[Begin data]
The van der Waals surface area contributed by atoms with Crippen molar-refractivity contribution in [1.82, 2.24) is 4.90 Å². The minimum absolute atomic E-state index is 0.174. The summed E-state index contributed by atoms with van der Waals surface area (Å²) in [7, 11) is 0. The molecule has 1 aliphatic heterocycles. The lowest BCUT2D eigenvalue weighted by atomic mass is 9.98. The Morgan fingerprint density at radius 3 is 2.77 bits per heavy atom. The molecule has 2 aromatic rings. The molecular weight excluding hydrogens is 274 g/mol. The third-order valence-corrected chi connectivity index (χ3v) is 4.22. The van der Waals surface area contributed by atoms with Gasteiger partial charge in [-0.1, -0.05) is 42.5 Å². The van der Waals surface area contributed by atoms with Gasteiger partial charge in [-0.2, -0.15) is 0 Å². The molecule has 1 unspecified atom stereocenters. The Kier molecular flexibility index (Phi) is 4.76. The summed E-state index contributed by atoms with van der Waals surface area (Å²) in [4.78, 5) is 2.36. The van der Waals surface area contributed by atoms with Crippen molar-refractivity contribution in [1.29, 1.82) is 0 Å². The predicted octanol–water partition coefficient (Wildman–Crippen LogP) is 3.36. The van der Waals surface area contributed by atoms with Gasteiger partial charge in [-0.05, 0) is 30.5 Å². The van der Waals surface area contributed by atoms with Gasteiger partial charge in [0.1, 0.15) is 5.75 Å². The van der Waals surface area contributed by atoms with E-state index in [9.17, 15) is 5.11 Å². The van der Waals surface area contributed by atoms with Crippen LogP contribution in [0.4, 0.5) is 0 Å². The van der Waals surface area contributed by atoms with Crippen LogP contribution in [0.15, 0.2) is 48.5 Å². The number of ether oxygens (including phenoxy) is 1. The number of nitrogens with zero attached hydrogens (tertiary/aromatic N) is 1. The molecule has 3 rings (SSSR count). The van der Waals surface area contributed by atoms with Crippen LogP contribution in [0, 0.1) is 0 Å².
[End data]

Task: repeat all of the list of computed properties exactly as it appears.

The van der Waals surface area contributed by atoms with Crippen molar-refractivity contribution in [1.82, 2.24) is 4.90 Å². The minimum absolute atomic E-state index is 0.174. The summed E-state index contributed by atoms with van der Waals surface area (Å²) in [7, 11) is 0. The molecule has 1 aliphatic heterocycles. The lowest BCUT2D eigenvalue weighted by atomic mass is 9.98. The Morgan fingerprint density at radius 3 is 2.77 bits per heavy atom. The molecule has 2 aromatic rings. The molecular weight excluding hydrogens is 274 g/mol. The third-order valence-corrected chi connectivity index (χ3v) is 4.22. The van der Waals surface area contributed by atoms with Gasteiger partial charge in [-0.1, -0.05) is 42.5 Å². The van der Waals surface area contributed by atoms with Gasteiger partial charge in [-0.2, -0.15) is 0 Å². The molecule has 1 unspecified atom stereocenters. The Kier molecular flexibility index (Phi) is 4.76. The summed E-state index contributed by atoms with van der Waals surface area (Å²) in [4.78, 5) is 2.36. The van der Waals surface area contributed by atoms with Crippen molar-refractivity contribution in [1.29, 1.82) is 0 Å². The predicted octanol–water partition coefficient (Wildman–Crippen LogP) is 3.36. The van der Waals surface area contributed by atoms with Gasteiger partial charge in [-0.05, 0) is 30.5 Å². The van der Waals surface area contributed by atoms with Gasteiger partial charge in [0.1, 0.15) is 5.75 Å². The van der Waals surface area contributed by atoms with E-state index in [9.17, 15) is 5.11 Å². The van der Waals surface area contributed by atoms with Crippen LogP contribution in [0.4, 0.5) is 0 Å². The van der Waals surface area contributed by atoms with Crippen LogP contribution in [0.15, 0.2) is 48.5 Å². The number of ether oxygens (including phenoxy) is 1. The number of nitrogens with zero attached hydrogens (tertiary/aromatic N) is 1. The molecule has 3 rings (SSSR count). The van der Waals surface area contributed by atoms with Crippen LogP contribution in [0, 0.1) is 0 Å².